Third, using drier assets as a strategic part of income portfolios can also reduce volatility. Some investors handle portfolio volatility poorly, however, the reality is that it is much easier to lose faith in a portfolio and hit the sell button on a draw when losses are magnified. Dryer assets can help control portfolio declines, which, in turn, can help investors stay invested during declines rather than repeating the usual cycle of selling low and buying back high.
Fourth, the returns of many ultra-high yield securities can be illusory. This could be due to something like over-distribution which is very common in high yield CEFs or the obvious fact that high yield securities also carry additional risk so investors shouldn’t just bank the returns higher assuming all is good for the money.
Dry Powder Ideas
In this section, we highlight some of the driest stocks that we like and hold in our income portfolios. Some of them have already been rolled out in recent weeks during times of market stress, taking advantage of the strong sell-off in some pockets of the income investing space.
First of all, we like some shorter duration open-end funds. For example, the Nuveen Short Duration Municipal High Yield Bond Fund (NVHAX) allocates to higher-yielding/unrated municipal bonds with shorter maturities and has provided historical returns comparable to many tax-exempt CEFs. Year-to-date, the fund has generated a return of around -2%, a duration of around 4% and a current yield of just over 3%. We also like the Angel Oak Multi-Strategy Income Fund (ANGLX) – a non-agency RMBS-focused fund that has returned 4.5% and is down 1.4% year-to-date.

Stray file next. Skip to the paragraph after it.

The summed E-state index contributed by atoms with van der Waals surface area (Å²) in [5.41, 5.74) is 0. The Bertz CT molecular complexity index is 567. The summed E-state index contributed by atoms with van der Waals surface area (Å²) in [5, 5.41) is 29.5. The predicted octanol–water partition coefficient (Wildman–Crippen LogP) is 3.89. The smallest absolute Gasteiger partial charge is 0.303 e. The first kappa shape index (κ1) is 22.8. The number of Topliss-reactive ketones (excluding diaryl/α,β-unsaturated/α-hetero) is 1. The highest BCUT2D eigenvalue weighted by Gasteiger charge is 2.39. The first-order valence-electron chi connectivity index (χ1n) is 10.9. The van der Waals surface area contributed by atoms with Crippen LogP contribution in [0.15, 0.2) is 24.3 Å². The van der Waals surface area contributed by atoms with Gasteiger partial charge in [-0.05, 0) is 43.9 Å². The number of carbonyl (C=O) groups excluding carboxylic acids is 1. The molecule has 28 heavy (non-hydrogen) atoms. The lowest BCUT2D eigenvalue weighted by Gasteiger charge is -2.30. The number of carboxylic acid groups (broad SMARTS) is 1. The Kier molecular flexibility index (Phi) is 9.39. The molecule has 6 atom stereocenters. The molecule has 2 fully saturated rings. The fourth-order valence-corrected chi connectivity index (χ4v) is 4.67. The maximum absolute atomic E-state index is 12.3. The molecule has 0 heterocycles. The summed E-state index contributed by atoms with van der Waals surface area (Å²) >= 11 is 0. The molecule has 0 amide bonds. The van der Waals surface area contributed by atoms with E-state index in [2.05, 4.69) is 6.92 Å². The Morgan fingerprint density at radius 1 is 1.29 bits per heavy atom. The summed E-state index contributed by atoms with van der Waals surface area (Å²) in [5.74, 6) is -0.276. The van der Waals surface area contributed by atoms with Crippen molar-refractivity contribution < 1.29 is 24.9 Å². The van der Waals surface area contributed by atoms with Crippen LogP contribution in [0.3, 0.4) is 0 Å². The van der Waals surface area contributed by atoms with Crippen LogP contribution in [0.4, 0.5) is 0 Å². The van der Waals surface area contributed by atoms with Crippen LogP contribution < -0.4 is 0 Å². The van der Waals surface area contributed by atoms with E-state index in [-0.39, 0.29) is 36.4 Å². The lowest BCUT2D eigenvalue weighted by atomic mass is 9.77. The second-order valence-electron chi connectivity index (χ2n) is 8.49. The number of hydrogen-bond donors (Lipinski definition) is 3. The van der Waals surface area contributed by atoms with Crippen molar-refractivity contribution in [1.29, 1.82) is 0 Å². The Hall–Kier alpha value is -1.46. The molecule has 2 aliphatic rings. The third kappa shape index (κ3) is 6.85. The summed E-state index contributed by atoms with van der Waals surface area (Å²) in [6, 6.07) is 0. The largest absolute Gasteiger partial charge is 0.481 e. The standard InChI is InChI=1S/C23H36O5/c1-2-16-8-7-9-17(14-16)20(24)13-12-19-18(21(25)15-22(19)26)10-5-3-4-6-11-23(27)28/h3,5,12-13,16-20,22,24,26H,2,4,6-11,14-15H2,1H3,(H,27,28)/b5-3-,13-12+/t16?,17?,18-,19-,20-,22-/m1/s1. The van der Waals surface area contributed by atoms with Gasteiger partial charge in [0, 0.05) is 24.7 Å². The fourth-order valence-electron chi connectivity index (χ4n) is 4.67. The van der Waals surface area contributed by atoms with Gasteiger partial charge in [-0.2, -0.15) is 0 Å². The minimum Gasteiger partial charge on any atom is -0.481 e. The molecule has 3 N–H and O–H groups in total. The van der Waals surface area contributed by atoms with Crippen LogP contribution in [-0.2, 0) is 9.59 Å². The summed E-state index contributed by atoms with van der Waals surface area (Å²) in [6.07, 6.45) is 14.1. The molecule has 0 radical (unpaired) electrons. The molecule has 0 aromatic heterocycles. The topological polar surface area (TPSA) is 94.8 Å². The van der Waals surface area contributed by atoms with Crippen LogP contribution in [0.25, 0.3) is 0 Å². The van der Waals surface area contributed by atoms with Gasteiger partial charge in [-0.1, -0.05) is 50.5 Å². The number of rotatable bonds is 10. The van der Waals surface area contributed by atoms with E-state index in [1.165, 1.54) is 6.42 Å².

Second, we continue to love Term CEF as the Invesco 2023 Target Maturity High Income Fund (IHIT) which allocates to CMBS securities. The fund is down about 5% year-to-date in terms of price, or about half of credit CEFs on average, with the net asset value down just 1.5%, or about a third credit CEFs. The fund’s floating rate assets, duration hedging, maturity structure, relatively high quality profile and modest leverage can help it hold up well during downturns. It trades at a current yield of 6% and a discount of 3.4%.
We also like the Nuveen Mid-Duration Municipal Term Fund (NID) which is down 3.4% year-to-date or less than half of the tax-exempt CEF sector. We have recently used the fund to rotate into attractively priced muni funds and would look to reverse if the munis reverse their recent decline over the next few months. NID is trading at a yield of 3.9% and a discount of 0.4%.
Third, we like a number of top tier titles with shorter deadlines. These include the BDC OXSQ 6.5% 2024 bonds (OXSQL), trading at a yield to maturity of 6.5%. We also like the CEF RSF 5.875% Series A (RMPL.P) trading at a yield to maturity of 5.43%. Both have been roughly stable since the start of the year.
Fourth, we like a number of pinned preferred securities such as the mREIT Chimera Investment Corp. 8.00% Series A (CIM.PA) is trading at a yield of 8.09% and is currently redeemable. The company’s portfolio operates with a relatively low leverage of 1.0x with a fairly high equity/preferred hedge of 4x. The stock is down 1.2% year-to-date, about a quarter of the preferred average value.
Take away food
Allocating a portion of the revenue portfolio to dry powder assets has a number of benefits. Ultimately, due to their relative resilience, they allow investors to take advantage of market declines in higher yielding assets. At the same time, they don’t burn a hole in investors’ pockets as they often trade at respectable yields as well. The past few years have shown that market shocks can come from very unexpected sources. Investors who are well positioned to take advantage of this are more likely to achieve their investment goals and derive a high level of sustainable income from their portfolios.